Wednesday, June 01, 2005

Lord of Rest, take 2

I think much about how we, the church, are to be a "peculiar people," set apart to proclaim the excellencies of Him who has called us out of darkness into His marvelous light. (I Peter. 2:9).

What does this mean? What does it look like?

Historically, I think we (or maybe it's just me) have understood that in moralistic terms. . . .a Christian is one who doesn't smoke, drink or dance and doesn't go with girls who do (How does that crazy saying go?).

But this is too easy, too mechanistic. This is a pharisaic, legalistic approach.

True spirituality is more sublime, more nuanced. I think whollistically learning to enter God's rhythm of work and rest, not in a legalistic way, but in a thoughtful, intentional contemplative manner is one way we can be a "peculiar people" in our day. This is one way we can resist conformity to the world and its harried, hurried striving, but instead to transformed by God's Word in the Gospel.

Have we really found rest from the internal machine of self-justification through the cross of Jesus where He was made infinitely restless for us? If we have, shouldn't the Gospel be working itself out in the way we order our lives?

The Gospel establishes our true rest and draws us toward the practice of rest. But we need practice. Our tendency and temptation will be to legalize it and over-structure it and then impose our approach on everyone else around us. Let us resist.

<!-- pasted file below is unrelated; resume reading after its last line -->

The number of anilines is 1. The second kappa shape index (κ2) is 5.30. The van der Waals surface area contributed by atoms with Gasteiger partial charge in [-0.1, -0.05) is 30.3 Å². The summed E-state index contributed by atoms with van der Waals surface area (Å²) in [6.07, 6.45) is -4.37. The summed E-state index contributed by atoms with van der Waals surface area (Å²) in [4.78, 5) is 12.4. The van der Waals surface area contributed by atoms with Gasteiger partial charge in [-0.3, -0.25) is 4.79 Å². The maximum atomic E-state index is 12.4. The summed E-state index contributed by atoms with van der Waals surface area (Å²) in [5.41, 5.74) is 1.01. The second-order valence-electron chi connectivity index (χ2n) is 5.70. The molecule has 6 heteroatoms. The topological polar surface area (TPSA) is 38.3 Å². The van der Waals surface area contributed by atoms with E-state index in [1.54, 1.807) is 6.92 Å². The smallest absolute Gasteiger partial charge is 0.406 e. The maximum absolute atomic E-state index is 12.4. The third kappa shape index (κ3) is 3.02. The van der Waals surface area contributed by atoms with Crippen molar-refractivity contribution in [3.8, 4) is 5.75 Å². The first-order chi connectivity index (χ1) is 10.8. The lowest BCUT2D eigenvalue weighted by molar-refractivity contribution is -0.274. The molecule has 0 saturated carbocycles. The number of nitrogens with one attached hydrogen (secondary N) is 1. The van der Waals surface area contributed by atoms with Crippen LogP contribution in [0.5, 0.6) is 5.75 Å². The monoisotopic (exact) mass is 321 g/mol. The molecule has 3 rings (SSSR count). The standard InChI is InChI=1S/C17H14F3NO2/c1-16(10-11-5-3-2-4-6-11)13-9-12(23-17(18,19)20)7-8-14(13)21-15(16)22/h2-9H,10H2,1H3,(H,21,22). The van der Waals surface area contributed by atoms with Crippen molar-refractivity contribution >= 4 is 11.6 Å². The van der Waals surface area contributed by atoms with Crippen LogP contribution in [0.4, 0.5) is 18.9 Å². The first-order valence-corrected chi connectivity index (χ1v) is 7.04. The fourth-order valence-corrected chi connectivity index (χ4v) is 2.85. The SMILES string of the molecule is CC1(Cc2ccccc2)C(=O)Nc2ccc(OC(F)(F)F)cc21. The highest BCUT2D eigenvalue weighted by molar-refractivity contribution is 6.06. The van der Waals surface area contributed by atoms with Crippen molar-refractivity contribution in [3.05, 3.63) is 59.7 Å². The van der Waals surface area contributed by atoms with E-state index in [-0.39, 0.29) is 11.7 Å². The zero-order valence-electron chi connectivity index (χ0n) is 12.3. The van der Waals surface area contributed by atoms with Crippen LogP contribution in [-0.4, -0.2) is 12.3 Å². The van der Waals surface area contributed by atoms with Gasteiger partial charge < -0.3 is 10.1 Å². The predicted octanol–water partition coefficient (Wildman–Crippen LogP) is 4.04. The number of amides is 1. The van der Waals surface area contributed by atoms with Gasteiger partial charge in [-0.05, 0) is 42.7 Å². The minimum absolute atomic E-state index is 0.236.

Practicing sabbath rest, entering into God's rhythm, (learning to rely on God's grace, learning to respond to God's grace and learning to be restored by God's grace) seems to me to be a powerful and counter-cultural way to proclaim the excellencies of Him who has called us .

Don't you think?


Brian Wong said...

"Don't drink, don't smoke, don't chew. Don't go with girls who do." Close enough :-)

Helen V. said...

I came across an article on the sabbath by R.A. Finlayson that was quite good. Here is a quote,

"For six days He had put forth His might in creation, on this day He releases, as it were, into His own blessed fellowship the work of His hands and is pleased thus to lift man into His communion and the contemplation of His works.

While we know that sin marred God's work, and soiled the creature He had made in His image, we also know that God undertook another creative work, that of redemption, regeneration and restoration. And the completion of that work, too, is marked by a rest day in which man can once again enter into the rest of God, the Christian Sunday. That is appropriately now the Lord's Day, the Day on which the Redeeming Lord entered into His rest, and He has left it to us - significant and meaningful as the first rest day, but stripped of all the accretions that it had gathered throughout the centuries - to be the gateway into His own rest, the rest of His completed redemption. And we who believe do enter into this rest, and find the Lord's Day a means of grace and a divine instrument for our sanctification. This sanctification is a work of God in the souls of His people, and it is intimately associated with the rest, the worship, and the fellowship of the Lord's Day. It is there for the sanctification of human character."

What a wonderful God we serve!